LB J.T. Thomas, West Virginia – Thomas digested Jeff Casteel’s defense so quickly last August, he would have made the two-deep had it not been for nagging ankle problems.  Instead, he laid the foundation for an outstanding career by getting stronger and being named the Mountaineers’ defensive scout team player of the year.  The successor to Boo McLee at weakside, Thomas brings an element of closing speed and athletic ability that was lacking on last year’s D.

CB Chykie Brown, Texas – Whether or not Brown wins a job right away, there’s no doubt he’ll have some role in the revamped Texas secondary.  At 6-1 and 180 pounds, he has the ideal size, speed and athletic package to be a true lockdown cornerback early in his college career.   For Brown, it’s a matter of when, not if he’ll be a ball-hawking star in the Big 12 Conference.

S Brett Greenwood, Iowa – From walk-on a year ago to the Hawkeyes’ starting free safety heading into the season, it’s been a meteoric rise for Greenwood.  A workaholic with solid instincts and athletic ability, he’s poised to follow in the footsteps of Dallas Clark, Derek Pagel and Bruce Nelson, former Iowa stars that began their careers without a scholarship.

S Reshad Jones, Georgia – For good reason, the Georgia staff absolutely loves the potential of Jones, who’s fighting with C.J. Byrd for the opening at free safety.  And why not?  He’s a 6-2 playmaker that defends the run well and breaks on passes like a corner.  Once he adds a little more heft to his frame, he’ll be on his way to becoming one of the SEC’s complete defensive backs.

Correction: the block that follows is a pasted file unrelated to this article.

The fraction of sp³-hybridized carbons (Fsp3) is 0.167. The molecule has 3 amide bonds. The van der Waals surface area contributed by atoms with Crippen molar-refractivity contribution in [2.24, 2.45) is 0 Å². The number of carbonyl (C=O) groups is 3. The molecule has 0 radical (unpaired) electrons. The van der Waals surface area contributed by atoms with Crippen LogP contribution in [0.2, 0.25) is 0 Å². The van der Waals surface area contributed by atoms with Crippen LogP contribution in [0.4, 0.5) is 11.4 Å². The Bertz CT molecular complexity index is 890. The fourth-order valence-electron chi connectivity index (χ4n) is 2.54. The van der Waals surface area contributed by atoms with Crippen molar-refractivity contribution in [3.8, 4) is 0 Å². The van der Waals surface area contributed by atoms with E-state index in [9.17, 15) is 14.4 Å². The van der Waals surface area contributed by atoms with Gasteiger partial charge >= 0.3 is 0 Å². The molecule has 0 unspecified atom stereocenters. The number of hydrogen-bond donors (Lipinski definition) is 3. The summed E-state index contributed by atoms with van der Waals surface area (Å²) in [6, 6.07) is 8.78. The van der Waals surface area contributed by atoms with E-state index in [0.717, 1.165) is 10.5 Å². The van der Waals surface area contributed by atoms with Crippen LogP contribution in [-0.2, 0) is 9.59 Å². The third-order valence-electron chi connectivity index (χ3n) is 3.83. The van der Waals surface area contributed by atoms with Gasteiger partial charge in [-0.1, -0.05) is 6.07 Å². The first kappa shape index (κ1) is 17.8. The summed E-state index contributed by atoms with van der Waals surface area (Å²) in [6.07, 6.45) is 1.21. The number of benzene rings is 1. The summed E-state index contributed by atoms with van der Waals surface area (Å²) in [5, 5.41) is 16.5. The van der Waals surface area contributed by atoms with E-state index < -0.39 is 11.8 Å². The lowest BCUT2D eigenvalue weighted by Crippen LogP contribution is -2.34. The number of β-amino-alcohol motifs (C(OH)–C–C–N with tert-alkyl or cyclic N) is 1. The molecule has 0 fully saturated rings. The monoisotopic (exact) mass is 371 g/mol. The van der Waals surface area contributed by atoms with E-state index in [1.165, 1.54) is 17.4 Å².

CB Darian Hagan, Cal – The best news coming out of a Bear secondary that loses All-American Daymeion Hughes is that Hagan is ready for action after sitting out last year.  A superb all-around athlete with great hips and closing speed, he’ll be a huge part of the defensive backfield for the next four years.  More than just a collection of measurables, Hagan has the instinct of an upperclassman and the unmistakable swagger that’s ingrained in so many top corners.

Honorable Mention – Defense

DE: 1. Jason Worilds, Virginia Tech  2. Kentrell Lockett, Ole Miss  3. Adrian Clayborn, Iowa  4. D’Aundre Reed, Arizona  5. Bryant Miller, Auburn  6. Greg Romeus, Pittsburgh  7. Randy Grigsby, Louisiana Tech

DT: 1. Derrick Hill, Cal  2. Chris Stewart, Notre Dame  3. Abe Koroma, Penn State  4. Brian Motley, Alabama  5. Kenrick Ellis, South Carolina  6. Ricky Lumpkin, Kentucky  7. Aundre Henderson, Louisville  8. Cameron Elisara, Washington

LB: 1. Derrell Acrey, Boise State  2. Jeremiha Hunter, Iowa  3. Darryl Gamble, Georgia  4. Anthony Barnes, Georgia Tech  5. Nate Nix, Pittsburgh  6. Ricky Brewer, Colorado State  7. Andrew Preston, San Diego State

S: 1. Shaun Draughn, North Carolina  2. Quintin Banks, Georgia  3. Cedric Jeffries, Penn State  4. Alex Frye, Wake Forest

CB: 1. Jai Eugene, LSU  2. Matt Mosley, Washington